lays.
A man from the State of Washlng
oti went crazy the other day, whilo
ravollng through Missourl on a fasl
rain. People oan't. he lon careful
.vhnt states they travel through Ir
hese days.
"lt worrios the German Emperor Ic
lve on j:i,030,000 a year," says thc
.'hicago Npws. Howpvpr, tho gentle
nan will liardly appreclato what rca:
.vorry ls untll he has'trled to keen n
?ook on $i3.f,o a week.
Clevor Mr. Sherble Beoker, In nmk
ng lilfl gubernatorlal canvaBs ln u
iiillor.n. wiu cortainly havo thc ud
?antage of hla uompetltors when ii
lomea t? dropplug a few r'emarks.
NeyarthelosB, wo beg to rcmlnd the
Iou. Bourko Cockran that a natlonn'
ilghway, ln thla age of graft, wqulc
oad irreBiBtlbl^ to> & national hlgh.
v.ay.man, ' w
jlj._.i:j _..__v_j_i>;j - l/ i.iji. J\.X\j.rXl
Rhymes for To-Day
I1f\R< TIOI* DAY'.H COMINO,
NOT of the snows of tlie .v?<sler-ye?r.
Not of thelr pnssltig do I make
rhynip,
Not of Ihe rohlns that once snng here,
Not -of tho hloomn of my grnndslrr's
tlme.
These nre ,,11 gone to thelr newer tnsk.
Dend or roniade?you cnn tnko your
plclt?
I'.ut thls I* the thlng tbnt I rlse to ask:
AVhat hns becbma of tho old Blg
Stlck?
Qpautlflli Ifldlcs who dled nre dend,
fc'mlles that they snillcd nre gone,
alnck:
Roses, when crumbled, wlll loso thelr
red,
Klsses once klssed?who cnn whlstlo
'eni bnck'.' ?
Ask me no more of such thlngs ns
Ibese,
Henri* thHt are proberl to thelr dend
turn slok:
Talk of thls present. and tell, if you
pleiisc,
A\'hnt has bocome of the old Rlg
Stlck?
llcnds lo be bnttered, nnd that rest
still?
. Peopln to thump on. and that hang
llmp?
- Men to be slnughtered, and that not
klll?
Blffs 16 be glyen and that act sklmp?
AA'hat Is the mennlng.of thls stlll pause?
Some one must tell me, and tell me
qulck?
I AA'ho has been trlmmlng T. Roosevelfs
claws?
AA'hat has becomo of the once Big
Stlck? H. S. H.
MERELY JOKINO.
A'ery Wnkeful.
"That new preacher you have la a prettv
wldeawake young man, Isn't he?"
"Vep. Keeps rlght on nrearhln* when
evcrybody else la asleep."?Cleveland Leader.
Awfully.
Mr. AVopdy: "Mualc Is a most faaelnatlng
? Vi ? ?? you knon' va nke to sinfir'aw
Mlss Rluni (who had heard him): "Oh.
you do.' ?Boston Transcrlpt.
Tl r t'anny Scot.
"1 hear yer frlen' Tamson's marr'led
- agaln.
"Aye. so ho is. llc's heen n dear frlen'
taa me. lle'a cost me three wcddln' pres
cnto an' twa wrcaths."?London Tll-Blts.
The Modern Elopemcnt,
.. u'H."e ls a map of ,he routo "'o shall
"DId you make two of them?"
"No; what for?"
"So papa wlll be able to ovartake u? and
forglve us."?Hotuiton Poit,
The rubllc AYIII Attend to It.
"I wonder what's the nieanlng of the cx
D*_l"e0*^ 'I,lstor5' "Pea'3 itself.' '? asked
"I don't know," replled Subbubs. "but I
do know If it's a acandalous famlly hlstory
Pr-".,'?" ' ?X"rt ltself at aI1-"?Phlladciphia
How II Begnn.
Tho Good Samarltan modestly related hls
cxplolt.
_3ln.0j" ?ri,e,a hls Mends. "Thls wlll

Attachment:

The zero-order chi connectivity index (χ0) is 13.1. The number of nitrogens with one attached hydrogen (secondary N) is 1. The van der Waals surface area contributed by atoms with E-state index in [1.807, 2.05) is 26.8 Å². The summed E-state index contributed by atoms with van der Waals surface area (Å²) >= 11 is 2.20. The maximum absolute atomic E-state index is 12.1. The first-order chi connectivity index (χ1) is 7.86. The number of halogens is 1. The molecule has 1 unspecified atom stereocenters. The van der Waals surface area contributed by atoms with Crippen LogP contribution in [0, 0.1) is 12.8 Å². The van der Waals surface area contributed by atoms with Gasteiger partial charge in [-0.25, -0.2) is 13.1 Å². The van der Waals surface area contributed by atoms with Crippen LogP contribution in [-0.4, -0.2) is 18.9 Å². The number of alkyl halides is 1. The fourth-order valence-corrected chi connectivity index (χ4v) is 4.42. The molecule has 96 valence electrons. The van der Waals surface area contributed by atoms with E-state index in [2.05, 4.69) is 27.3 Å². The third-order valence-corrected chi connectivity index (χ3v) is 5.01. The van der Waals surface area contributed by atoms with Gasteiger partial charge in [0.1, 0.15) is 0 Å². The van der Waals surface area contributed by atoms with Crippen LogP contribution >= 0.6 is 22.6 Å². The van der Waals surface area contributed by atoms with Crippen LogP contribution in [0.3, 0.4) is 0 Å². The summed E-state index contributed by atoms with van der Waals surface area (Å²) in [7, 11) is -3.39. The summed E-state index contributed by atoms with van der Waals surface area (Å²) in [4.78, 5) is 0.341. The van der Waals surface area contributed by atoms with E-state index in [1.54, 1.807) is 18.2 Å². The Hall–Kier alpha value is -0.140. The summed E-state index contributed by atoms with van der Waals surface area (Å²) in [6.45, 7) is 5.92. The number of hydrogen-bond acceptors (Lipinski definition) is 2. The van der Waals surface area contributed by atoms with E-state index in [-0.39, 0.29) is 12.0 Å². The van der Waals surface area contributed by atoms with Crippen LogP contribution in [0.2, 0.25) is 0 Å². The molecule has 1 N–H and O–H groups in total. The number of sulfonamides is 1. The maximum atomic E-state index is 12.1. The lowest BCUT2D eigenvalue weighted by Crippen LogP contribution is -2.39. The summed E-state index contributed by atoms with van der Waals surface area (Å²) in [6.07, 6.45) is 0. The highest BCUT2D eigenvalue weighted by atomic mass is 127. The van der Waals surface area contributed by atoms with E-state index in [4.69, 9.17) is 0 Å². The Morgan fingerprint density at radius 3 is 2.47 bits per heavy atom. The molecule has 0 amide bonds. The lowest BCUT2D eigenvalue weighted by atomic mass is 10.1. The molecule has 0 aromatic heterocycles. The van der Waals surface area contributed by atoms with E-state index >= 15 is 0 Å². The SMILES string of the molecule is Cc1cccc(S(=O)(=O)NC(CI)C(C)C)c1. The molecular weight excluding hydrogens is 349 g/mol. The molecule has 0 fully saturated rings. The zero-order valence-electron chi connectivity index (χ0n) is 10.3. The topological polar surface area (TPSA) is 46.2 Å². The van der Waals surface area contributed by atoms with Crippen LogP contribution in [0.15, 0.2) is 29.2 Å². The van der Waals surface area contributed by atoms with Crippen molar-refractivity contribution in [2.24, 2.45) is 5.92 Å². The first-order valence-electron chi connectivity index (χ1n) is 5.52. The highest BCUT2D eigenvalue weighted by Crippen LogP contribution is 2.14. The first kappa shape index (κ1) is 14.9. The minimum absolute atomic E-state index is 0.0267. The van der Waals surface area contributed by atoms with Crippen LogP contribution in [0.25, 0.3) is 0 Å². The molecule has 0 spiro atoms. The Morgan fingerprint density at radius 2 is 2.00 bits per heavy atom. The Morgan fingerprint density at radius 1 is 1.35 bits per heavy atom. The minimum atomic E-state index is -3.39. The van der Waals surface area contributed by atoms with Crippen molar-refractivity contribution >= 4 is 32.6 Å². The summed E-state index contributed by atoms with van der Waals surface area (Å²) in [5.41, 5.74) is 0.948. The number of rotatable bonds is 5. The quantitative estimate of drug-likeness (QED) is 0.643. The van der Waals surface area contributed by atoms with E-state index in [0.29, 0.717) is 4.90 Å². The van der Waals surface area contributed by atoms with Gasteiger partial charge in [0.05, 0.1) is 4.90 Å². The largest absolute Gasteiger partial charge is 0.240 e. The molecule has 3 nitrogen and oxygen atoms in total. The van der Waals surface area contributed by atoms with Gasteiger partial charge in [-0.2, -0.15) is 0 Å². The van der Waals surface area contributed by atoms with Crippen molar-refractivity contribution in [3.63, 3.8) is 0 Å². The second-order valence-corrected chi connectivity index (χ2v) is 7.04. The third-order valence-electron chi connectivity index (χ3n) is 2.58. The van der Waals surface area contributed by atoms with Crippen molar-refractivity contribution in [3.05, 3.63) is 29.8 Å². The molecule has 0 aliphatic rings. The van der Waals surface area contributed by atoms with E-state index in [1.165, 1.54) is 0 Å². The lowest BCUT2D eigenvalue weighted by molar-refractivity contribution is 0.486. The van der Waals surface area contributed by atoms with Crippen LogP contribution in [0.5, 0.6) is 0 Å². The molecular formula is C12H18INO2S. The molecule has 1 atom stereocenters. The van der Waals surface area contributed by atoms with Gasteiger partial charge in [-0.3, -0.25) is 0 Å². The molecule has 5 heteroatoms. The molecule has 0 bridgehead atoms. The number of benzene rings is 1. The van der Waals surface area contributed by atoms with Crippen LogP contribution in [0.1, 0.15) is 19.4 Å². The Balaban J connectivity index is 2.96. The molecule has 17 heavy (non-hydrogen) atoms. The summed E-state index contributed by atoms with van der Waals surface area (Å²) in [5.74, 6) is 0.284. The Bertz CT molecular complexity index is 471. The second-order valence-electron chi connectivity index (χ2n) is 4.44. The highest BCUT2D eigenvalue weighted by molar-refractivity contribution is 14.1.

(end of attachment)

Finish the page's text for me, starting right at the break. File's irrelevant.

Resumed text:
stiirt the sltting up wlth a slck frlcnd ex
llerewlth they Joyfully haatened home to
thelr wlvea.?New A'ork Sun.
a
PARAURAPHIC PUNCHES.
EA'EN after reading the Presldent's Btrflc
ing parallel between us and Chlna we
can t work up muoh terror over'the
piofpect of being dlsmembered.?Ohlo State
Journal,
A Kansas city judge flned a wife beater
$500 the other day, and while we saw no
ihing to that effect ln prlnt. we feel prettv
sure that the wtfe immedlately hustled
are und to ra:se the monev.?AA'ashlngton
Post.
The Washlngtoh Tlmes, noting the pre?
encp of rt. v. Davldson ln AA'ashlngton, says:
".'-'ome day Davtdson may come to the Sen
ate." And tt Is Just as true as that boiiio
day the Archblshop of Canterbury may be
ccme the socond baseman of the AVashlng
tou ball team.?Houston Poat.
A college freahman Is a person who musi
on no account infrlnge on the excltrslve rlght
of the other undergraduates to be fresh.?
Erooklyn Standard Unlon.
A Mlssourl candldatc says he "heard the
call llke a volco ln the nlght." And possi
blv lt was merely a neiithbor's baby havlng
the collc.?AA'ashlngton Post.
"We want eggs. and we want them bad,"
atlvertlses a Kansas merchant. accordlng' to
tha Omaha Bee. No trouble to got them;
buy the cold storage varlety.?AV&ahlngton
Herald.
Conslderlng that Congress has just made
thc largest approprlatlon over glven to the
YVeather Bureau, we suggest that we are not
at all satlsfled wlth wlnter Hngerlng ln thc
lap of sprlng.?Fhlladelphla Ledger.
rERSOXAL AXD OEXERAL.
Xew speelmens of grass and whlte orchlfls
r.over before known to exlst ln thls country
hnye been dlscoverod In Capc May county,
Accordlng to the Seattle Fost-lntelllgeneer,
the Belllngham (Wnsh.) mllls have "cut
lumber enough to mako R twelvo-lnch board
walk around the world."
Mrs. U. S. Klstler. of Sallna, Kas? Is a
sort of ayndtcate woman. Over 1,700 pleces
oi flesh were grafted on her body when she
was burned In an cxploalon.
Frnncls BRCon was plnln ln hls hablts of
enting. AVhlle provl.llng elaborate and
splendld banquets for hls guests he hlm
sclf ate only one or two slniple dlshes.
Subjeet to tha action of llquld alr. lead
becomos elastlc. and can bo mnde to re
bound or serve as a splral sprlng durlng
tho contlnuance of thls low temperaturo.
The telephono, apparently ao extremely
sersltlve, ls found by Henry Abrabam to